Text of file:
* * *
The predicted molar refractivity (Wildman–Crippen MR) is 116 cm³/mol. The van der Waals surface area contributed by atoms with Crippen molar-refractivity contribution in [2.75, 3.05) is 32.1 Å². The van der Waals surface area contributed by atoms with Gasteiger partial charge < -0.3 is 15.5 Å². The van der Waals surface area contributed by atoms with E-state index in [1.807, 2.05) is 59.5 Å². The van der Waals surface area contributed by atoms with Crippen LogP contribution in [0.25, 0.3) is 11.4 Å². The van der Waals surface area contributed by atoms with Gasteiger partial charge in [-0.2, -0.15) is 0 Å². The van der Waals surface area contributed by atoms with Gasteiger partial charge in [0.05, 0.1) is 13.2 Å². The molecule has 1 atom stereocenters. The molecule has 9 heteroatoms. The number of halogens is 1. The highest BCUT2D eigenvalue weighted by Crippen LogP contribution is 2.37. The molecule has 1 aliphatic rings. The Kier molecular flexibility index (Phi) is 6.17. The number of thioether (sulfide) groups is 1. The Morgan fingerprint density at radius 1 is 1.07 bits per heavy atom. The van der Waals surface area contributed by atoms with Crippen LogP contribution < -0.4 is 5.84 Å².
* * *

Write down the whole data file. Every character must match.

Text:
The predicted molar refractivity (Wildman–Crippen MR) is 116 cm³/mol. The van der Waals surface area contributed by atoms with Crippen molar-refractivity contribution in [2.75, 3.05) is 32.1 Å². The van der Waals surface area contributed by atoms with Gasteiger partial charge < -0.3 is 15.5 Å². The van der Waals surface area contributed by atoms with E-state index in [1.807, 2.05) is 59.5 Å². The van der Waals surface area contributed by atoms with Crippen LogP contribution in [0.25, 0.3) is 11.4 Å². The van der Waals surface area contributed by atoms with Gasteiger partial charge in [-0.2, -0.15) is 0 Å². The van der Waals surface area contributed by atoms with Gasteiger partial charge in [0.05, 0.1) is 13.2 Å². The molecule has 1 atom stereocenters. The molecule has 9 heteroatoms. The number of halogens is 1. The highest BCUT2D eigenvalue weighted by Crippen LogP contribution is 2.37. The molecule has 1 aliphatic rings. The Kier molecular flexibility index (Phi) is 6.17. The number of thioether (sulfide) groups is 1. The Morgan fingerprint density at radius 1 is 1.07 bits per heavy atom. The van der Waals surface area contributed by atoms with Crippen LogP contribution < -0.4 is 5.84 Å².